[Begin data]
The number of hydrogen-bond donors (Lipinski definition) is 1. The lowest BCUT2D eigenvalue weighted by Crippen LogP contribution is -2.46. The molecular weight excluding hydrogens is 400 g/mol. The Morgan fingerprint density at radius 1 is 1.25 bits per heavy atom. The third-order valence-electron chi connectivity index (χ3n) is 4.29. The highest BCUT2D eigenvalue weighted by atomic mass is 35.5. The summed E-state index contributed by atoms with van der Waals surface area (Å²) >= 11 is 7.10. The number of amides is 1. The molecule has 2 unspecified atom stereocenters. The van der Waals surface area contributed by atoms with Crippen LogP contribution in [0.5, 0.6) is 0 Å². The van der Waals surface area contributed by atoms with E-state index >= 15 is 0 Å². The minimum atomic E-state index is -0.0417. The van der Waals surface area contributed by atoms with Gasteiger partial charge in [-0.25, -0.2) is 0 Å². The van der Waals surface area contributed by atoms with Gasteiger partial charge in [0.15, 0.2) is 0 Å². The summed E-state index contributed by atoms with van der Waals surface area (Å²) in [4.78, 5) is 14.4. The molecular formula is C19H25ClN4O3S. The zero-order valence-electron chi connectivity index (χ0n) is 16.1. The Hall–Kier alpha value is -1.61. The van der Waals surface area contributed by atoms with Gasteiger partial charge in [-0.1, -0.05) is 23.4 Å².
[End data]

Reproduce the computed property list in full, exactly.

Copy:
The number of hydrogen-bond donors (Lipinski definition) is 1. The lowest BCUT2D eigenvalue weighted by Crippen LogP contribution is -2.46. The molecular weight excluding hydrogens is 400 g/mol. The Morgan fingerprint density at radius 1 is 1.25 bits per heavy atom. The third-order valence-electron chi connectivity index (χ3n) is 4.29. The highest BCUT2D eigenvalue weighted by atomic mass is 35.5. The summed E-state index contributed by atoms with van der Waals surface area (Å²) >= 11 is 7.10. The number of amides is 1. The molecule has 2 unspecified atom stereocenters. The van der Waals surface area contributed by atoms with Crippen LogP contribution in [0.5, 0.6) is 0 Å². The van der Waals surface area contributed by atoms with E-state index >= 15 is 0 Å². The minimum atomic E-state index is -0.0417. The van der Waals surface area contributed by atoms with Gasteiger partial charge in [-0.25, -0.2) is 0 Å². The van der Waals surface area contributed by atoms with Gasteiger partial charge in [0.15, 0.2) is 0 Å². The summed E-state index contributed by atoms with van der Waals surface area (Å²) in [4.78, 5) is 14.4. The molecular formula is C19H25ClN4O3S. The zero-order valence-electron chi connectivity index (χ0n) is 16.1. The Hall–Kier alpha value is -1.61. The van der Waals surface area contributed by atoms with Gasteiger partial charge in [-0.1, -0.05) is 23.4 Å².